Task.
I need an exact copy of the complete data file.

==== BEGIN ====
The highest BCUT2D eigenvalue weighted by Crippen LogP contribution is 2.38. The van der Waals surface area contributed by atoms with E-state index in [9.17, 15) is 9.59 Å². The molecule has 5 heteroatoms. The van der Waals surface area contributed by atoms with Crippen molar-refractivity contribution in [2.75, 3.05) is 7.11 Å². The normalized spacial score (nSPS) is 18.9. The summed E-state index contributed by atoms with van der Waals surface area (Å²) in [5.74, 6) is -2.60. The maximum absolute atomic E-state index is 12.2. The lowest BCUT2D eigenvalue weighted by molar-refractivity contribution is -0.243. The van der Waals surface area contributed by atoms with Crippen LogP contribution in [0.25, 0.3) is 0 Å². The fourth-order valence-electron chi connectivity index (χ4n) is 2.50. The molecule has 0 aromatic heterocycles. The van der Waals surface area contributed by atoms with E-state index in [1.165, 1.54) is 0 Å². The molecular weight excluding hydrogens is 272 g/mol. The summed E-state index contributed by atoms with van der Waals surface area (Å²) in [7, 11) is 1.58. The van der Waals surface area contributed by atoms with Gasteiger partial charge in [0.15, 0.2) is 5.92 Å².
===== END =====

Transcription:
The highest BCUT2D eigenvalue weighted by Crippen LogP contribution is 2.38. The van der Waals surface area contributed by atoms with E-state index in [9.17, 15) is 9.59 Å². The molecule has 5 heteroatoms. The van der Waals surface area contributed by atoms with Crippen molar-refractivity contribution in [2.75, 3.05) is 7.11 Å². The normalized spacial score (nSPS) is 18.9. The summed E-state index contributed by atoms with van der Waals surface area (Å²) in [5.74, 6) is -2.60. The maximum absolute atomic E-state index is 12.2. The lowest BCUT2D eigenvalue weighted by molar-refractivity contribution is -0.243. The van der Waals surface area contributed by atoms with Crippen LogP contribution in [0.25, 0.3) is 0 Å². The fourth-order valence-electron chi connectivity index (χ4n) is 2.50. The molecule has 0 aromatic heterocycles. The van der Waals surface area contributed by atoms with E-state index in [1.165, 1.54) is 0 Å². The molecular weight excluding hydrogens is 272 g/mol. The summed E-state index contributed by atoms with van der Waals surface area (Å²) in [7, 11) is 1.58. The van der Waals surface area contributed by atoms with Gasteiger partial charge in [0.15, 0.2) is 5.92 Å².